Since the root question has changed somewhat ill add to my answer. Generally speaking airplanes are oriented to the gravitational force below which is taken to be the "vertical". The vertical is often taken to be the tangent of the ground beneath it but since the ground may also not be level this is a generalization. There is a bit of real world discussion involved here since attitude indicators, the point of reference for an aircrafts attitude may not always be perfectly level to the ground. A pilot is mainly concerned with setting his 0 degree point with a pitch that will yield flight that does not increase or decrease in altitude. This is called "straight and level flight". In reality, due to the design of aircrafts this may in fact be a few degrees of pitch away from true 0 on the reference plane. Power settings will also effect this angle.

• Yes, the horizon's definition does not change, but the higher one flies, the smaller the angle between the weight vector and the the longitudinal axis, when pointed at the true horizon, becomes due to Earth's curvature. Commented May 10, 2016 at 16:14
• Should yaw be considered in attitude? Going by a "chosen zero plane" a 180 degree turn would be a change in yaw. IMHO yaw is a separate consideration. It is utilized differently than pitch and roll indications and is referenced to relative wind for the purpose of maintaining coordinated flight or performing slips. I suppose you could reference it to something else, but I can't think of why one would want to. Commented May 10, 2016 at 16:18
• I just added an edit, generally yaw is considered differently but in its purest form attitude has reference to all axis in 3 Space. While aircraft attitude is often only looked at from a pitch/roll perspective, flight attitude may extend to other scenarios.
– Dave
Commented May 10, 2016 at 16:20
• I apologize, I didn't initially write the question to be specific to aerodynamic flight. Space flight is different, and I am not an expert on that, but I would imagine that a yaw reference would be used for 3 dimensional navigation in the way that airplanes use a heading indicator. So yeah, it actually would make sense for it to reflect a 180 degree turn as yaw in that scenario. Commented May 10, 2016 at 16:29
• Yaw would come into play potentially in an INS unit (which many large planes have) as well as in a flight data recorder and the like. But you are correct that commonly airplanes do not display it on a traditional attitude indicator. Modern glass cockpits do integrate a slip/skid display into the attitude section of the screen.
– Dave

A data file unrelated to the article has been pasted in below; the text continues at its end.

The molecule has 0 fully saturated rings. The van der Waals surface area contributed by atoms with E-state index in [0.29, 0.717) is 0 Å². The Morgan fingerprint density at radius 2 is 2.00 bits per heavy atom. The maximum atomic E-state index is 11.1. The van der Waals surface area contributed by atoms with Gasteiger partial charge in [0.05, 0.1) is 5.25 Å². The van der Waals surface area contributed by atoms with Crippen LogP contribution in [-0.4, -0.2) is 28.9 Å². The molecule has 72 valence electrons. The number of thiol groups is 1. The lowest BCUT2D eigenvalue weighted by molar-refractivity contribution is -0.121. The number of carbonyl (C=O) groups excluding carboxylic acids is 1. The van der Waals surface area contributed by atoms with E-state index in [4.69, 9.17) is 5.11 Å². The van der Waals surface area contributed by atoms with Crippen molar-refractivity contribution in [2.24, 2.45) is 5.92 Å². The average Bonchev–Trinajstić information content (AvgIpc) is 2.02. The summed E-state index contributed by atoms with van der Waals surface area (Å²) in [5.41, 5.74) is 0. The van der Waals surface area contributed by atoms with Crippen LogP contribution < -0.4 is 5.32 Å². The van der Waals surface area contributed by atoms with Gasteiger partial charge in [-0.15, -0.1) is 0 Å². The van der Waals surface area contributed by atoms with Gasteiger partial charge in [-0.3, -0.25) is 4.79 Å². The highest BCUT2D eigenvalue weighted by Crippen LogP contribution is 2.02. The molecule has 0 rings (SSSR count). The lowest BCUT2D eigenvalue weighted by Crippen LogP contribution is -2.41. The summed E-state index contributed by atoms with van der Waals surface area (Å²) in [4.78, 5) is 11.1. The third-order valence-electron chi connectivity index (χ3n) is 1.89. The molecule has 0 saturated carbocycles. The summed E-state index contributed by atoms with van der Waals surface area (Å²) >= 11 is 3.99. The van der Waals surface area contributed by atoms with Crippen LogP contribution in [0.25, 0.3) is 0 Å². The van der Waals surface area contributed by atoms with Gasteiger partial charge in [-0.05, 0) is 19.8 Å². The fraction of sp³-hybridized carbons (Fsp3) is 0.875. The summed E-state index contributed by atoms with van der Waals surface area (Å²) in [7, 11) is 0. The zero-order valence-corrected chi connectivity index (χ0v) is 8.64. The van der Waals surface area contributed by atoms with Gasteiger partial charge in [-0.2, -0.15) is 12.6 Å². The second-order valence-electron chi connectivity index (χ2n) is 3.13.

Commented May 10, 2016 at 16:57

Attitude is rotation of the body frame of reference (its principal axes, whatever it means) relative to a chosen frame of reference.

For aircraft:

• The body frame of reference is the longitudinal, lateral and vertical axes, where the longitudinal-vertical plane is the plane of symmetry and longitudinal axes is chosen to point generally forward, along cabin floor if there is such a thing.

• The chosen outside frame of reference is the local horizontal, which is plane perpendicular to the local weight¹ vector, and in that plane the main axis is chosen either as projection of either local magnetic inductance vector (magnetic heading) or Earth rotational axis (true heading).

Regarding “true horizon”, in the sense of where the you see the ground/sky boundary, that can't be used for defining attitude at all, because it is not a plane. The line connecting you to the “true horizon” ahead and the line connecting you to the “true horizon” behind is not the same line, so it can't be used as axis.

Instead, horizon is defined in terms of horizontal, the plane orthogonal to the weight vector (and tangent to the Geoid, the ‘idealized’ sea level).

To fly level, your velocity vector must point along the local horizontal. In most aircraft it means your pitch is slightly positive. This is because most aircraft are designed to never need to fly at negative pitch² and as the angle of attack for level flight depends on weight and speed, most of the time your pitch will be slightly positive.

¹ Not “gravity”, because it centrifugal force due to Earth rotation is included. Actually, the instruments measure the value including the centrifugal force due to the movement of the aircraft, which might be slightly different from centrifugal force on stationary object. The immediate measurement also includes the inertial force due to acceleration (the forces can't be distinguished), but this is eliminated by averaging, because the average acceleration (over several minutes) is known to be zero or close enough for practical purposes.

² There are some exceptions that do normally fly slightly nose-down, like B-52, which does it because its unusual gear does not allow it to rotate on take-off, or DHC-6 Twin Otter, which apparently does it to provide better view during slow short take-offs and landings.